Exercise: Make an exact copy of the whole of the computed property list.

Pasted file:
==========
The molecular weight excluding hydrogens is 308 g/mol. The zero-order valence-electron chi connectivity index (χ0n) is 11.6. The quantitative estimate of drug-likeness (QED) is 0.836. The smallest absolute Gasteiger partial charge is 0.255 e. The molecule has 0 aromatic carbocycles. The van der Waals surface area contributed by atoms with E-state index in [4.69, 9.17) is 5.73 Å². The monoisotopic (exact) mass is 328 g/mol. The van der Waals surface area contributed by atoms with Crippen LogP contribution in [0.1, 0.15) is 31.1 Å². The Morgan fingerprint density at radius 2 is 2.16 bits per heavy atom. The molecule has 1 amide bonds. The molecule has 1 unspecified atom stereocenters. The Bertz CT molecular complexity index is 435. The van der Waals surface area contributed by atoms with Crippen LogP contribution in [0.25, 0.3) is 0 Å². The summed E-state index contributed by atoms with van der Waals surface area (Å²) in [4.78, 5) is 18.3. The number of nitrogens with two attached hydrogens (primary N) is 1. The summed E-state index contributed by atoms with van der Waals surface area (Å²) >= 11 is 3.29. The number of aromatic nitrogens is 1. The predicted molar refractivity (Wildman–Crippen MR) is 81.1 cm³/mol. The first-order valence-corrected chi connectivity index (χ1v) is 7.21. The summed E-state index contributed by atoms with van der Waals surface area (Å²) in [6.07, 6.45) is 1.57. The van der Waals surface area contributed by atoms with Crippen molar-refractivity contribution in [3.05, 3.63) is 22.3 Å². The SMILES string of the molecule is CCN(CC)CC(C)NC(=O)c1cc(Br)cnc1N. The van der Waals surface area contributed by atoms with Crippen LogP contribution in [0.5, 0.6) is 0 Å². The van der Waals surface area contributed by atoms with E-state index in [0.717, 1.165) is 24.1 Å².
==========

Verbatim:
The molecular weight excluding hydrogens is 308 g/mol. The zero-order valence-electron chi connectivity index (χ0n) is 11.6. The quantitative estimate of drug-likeness (QED) is 0.836. The smallest absolute Gasteiger partial charge is 0.255 e. The molecule has 0 aromatic carbocycles. The van der Waals surface area contributed by atoms with E-state index in [4.69, 9.17) is 5.73 Å². The monoisotopic (exact) mass is 328 g/mol. The van der Waals surface area contributed by atoms with Crippen LogP contribution in [0.1, 0.15) is 31.1 Å². The Morgan fingerprint density at radius 2 is 2.16 bits per heavy atom. The molecule has 1 amide bonds. The molecule has 1 unspecified atom stereocenters. The Bertz CT molecular complexity index is 435. The van der Waals surface area contributed by atoms with Crippen LogP contribution in [0.25, 0.3) is 0 Å². The summed E-state index contributed by atoms with van der Waals surface area (Å²) in [4.78, 5) is 18.3. The number of nitrogens with two attached hydrogens (primary N) is 1. The summed E-state index contributed by atoms with van der Waals surface area (Å²) >= 11 is 3.29. The number of aromatic nitrogens is 1. The predicted molar refractivity (Wildman–Crippen MR) is 81.1 cm³/mol. The first-order valence-corrected chi connectivity index (χ1v) is 7.21. The summed E-state index contributed by atoms with van der Waals surface area (Å²) in [6.07, 6.45) is 1.57. The van der Waals surface area contributed by atoms with Crippen molar-refractivity contribution in [3.05, 3.63) is 22.3 Å². The SMILES string of the molecule is CCN(CC)CC(C)NC(=O)c1cc(Br)cnc1N. The van der Waals surface area contributed by atoms with Crippen LogP contribution in [0.5, 0.6) is 0 Å². The van der Waals surface area contributed by atoms with E-state index in [0.717, 1.165) is 24.1 Å².